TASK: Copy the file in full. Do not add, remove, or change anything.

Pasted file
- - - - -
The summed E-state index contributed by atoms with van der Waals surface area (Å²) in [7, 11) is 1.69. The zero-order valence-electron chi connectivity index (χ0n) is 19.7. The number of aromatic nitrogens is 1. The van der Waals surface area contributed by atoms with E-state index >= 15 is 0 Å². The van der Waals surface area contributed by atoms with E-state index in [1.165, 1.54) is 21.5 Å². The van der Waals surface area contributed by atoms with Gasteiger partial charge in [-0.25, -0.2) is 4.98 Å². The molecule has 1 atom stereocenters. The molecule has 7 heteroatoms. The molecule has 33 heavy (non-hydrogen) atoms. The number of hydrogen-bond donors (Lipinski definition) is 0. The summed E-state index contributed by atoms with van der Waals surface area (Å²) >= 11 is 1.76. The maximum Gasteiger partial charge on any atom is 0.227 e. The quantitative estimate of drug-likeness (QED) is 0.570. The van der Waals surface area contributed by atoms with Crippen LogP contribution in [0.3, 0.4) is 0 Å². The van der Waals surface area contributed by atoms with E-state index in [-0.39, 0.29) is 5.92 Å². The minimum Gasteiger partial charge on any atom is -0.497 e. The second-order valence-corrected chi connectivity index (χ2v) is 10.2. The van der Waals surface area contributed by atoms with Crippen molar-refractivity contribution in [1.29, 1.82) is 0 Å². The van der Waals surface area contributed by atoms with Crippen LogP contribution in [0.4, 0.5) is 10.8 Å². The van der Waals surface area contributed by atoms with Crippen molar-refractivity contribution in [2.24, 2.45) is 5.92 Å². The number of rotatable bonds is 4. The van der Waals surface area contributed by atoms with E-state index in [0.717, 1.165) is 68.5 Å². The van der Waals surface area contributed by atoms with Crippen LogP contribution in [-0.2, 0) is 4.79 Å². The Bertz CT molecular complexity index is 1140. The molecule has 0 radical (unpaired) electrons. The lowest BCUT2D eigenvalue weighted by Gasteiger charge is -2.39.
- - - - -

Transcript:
The summed E-state index contributed by atoms with van der Waals surface area (Å²) in [7, 11) is 1.69. The zero-order valence-electron chi connectivity index (χ0n) is 19.7. The number of aromatic nitrogens is 1. The van der Waals surface area contributed by atoms with E-state index >= 15 is 0 Å². The van der Waals surface area contributed by atoms with E-state index in [1.165, 1.54) is 21.5 Å². The van der Waals surface area contributed by atoms with Gasteiger partial charge in [-0.25, -0.2) is 4.98 Å². The molecule has 1 atom stereocenters. The molecule has 7 heteroatoms. The molecule has 33 heavy (non-hydrogen) atoms. The number of hydrogen-bond donors (Lipinski definition) is 0. The summed E-state index contributed by atoms with van der Waals surface area (Å²) >= 11 is 1.76. The maximum Gasteiger partial charge on any atom is 0.227 e. The quantitative estimate of drug-likeness (QED) is 0.570. The van der Waals surface area contributed by atoms with Crippen LogP contribution in [0.3, 0.4) is 0 Å². The van der Waals surface area contributed by atoms with E-state index in [-0.39, 0.29) is 5.92 Å². The minimum Gasteiger partial charge on any atom is -0.497 e. The second-order valence-corrected chi connectivity index (χ2v) is 10.2. The van der Waals surface area contributed by atoms with Crippen molar-refractivity contribution in [1.29, 1.82) is 0 Å². The van der Waals surface area contributed by atoms with Crippen LogP contribution in [0.4, 0.5) is 10.8 Å². The van der Waals surface area contributed by atoms with Crippen molar-refractivity contribution in [2.24, 2.45) is 5.92 Å². The number of rotatable bonds is 4. The van der Waals surface area contributed by atoms with E-state index in [0.717, 1.165) is 68.5 Å². The van der Waals surface area contributed by atoms with Crippen LogP contribution in [-0.2, 0) is 4.79 Å². The Bertz CT molecular complexity index is 1140. The molecule has 0 radical (unpaired) electrons. The lowest BCUT2D eigenvalue weighted by Gasteiger charge is -2.39.